Gold Silver Reports — If Diwali was a little later this year, it may have helped consumers. In all likelihood, food prices will start to ease as the harvest comes to an end in November.
Thanks to a good monsoon and kharif sowing, prices of essential food items are expected to hold steady till the start of the harvest season and reduce marginally after that.However, overall food prices are higher now than during the festival season last year.
Commodities such as wheat, sugar and rice are currently costlier than they were last year. So, even if they remain stable or decline marginally, consumers will pay more for them than they did last Diwali.Only cooking oils and pulses are expected to be cheaper. If the monsoon is good, prices may start to decline substantially only from November, after Diwali, which falls on October 30 this year.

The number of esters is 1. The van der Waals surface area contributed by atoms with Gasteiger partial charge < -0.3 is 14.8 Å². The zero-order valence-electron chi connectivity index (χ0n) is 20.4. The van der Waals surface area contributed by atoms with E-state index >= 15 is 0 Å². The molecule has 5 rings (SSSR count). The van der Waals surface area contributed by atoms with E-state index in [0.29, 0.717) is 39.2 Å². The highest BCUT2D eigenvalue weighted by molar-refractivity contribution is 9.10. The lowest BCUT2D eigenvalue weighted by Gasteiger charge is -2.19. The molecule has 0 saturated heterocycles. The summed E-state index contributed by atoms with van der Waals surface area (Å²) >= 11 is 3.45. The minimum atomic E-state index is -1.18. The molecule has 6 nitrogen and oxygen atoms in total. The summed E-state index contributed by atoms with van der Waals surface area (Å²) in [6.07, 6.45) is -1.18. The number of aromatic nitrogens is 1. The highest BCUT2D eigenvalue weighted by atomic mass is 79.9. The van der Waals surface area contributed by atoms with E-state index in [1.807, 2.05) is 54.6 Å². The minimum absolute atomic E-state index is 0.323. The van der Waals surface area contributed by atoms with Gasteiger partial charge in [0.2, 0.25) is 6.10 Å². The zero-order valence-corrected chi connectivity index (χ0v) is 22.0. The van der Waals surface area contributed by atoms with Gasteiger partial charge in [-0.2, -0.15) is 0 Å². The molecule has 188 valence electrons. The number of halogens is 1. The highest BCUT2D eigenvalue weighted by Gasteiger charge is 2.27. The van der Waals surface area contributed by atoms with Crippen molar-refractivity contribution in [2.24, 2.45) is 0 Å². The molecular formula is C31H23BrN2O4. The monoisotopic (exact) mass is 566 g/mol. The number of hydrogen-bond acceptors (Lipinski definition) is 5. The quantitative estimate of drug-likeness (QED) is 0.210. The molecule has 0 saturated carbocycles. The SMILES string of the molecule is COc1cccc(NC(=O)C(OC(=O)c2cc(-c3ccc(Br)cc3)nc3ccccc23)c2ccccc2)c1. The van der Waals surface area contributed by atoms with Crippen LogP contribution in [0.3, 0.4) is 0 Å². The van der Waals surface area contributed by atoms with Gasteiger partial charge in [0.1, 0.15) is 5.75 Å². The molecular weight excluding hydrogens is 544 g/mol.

“Current commodity prices are high and could remain elevated till Diwali. During Diwali, demand is at its peak but harvest begins only from the second half of October,“ said Prerana Desai, vice-president at Edelweiss Agri Value Chain. The markets are still worried about the monsoon being affected by La Nina, a phenomenon associated with excess rainfall in India. Since the start of the monsoon season on June 1, rainfall was 1% above normal.
“Weather risk is not over yet as there is possibility of La Nina affecting monsoon rains and this risk will not allow prices to come down substantially. Weather premium will remain till the harvest has been completed,“ said Desai.
Even with widespread sowing and good rain, the markets say a clear idea of commodity prices will emerge only after the harvests are completed.
The prices of pulses, barring chana, are expected to decline further closer to the harvest period w i t h prospects of a good domest i c c r o p.Sowing of tur dal has been about 40% higher so far. – Neal Bhai Reports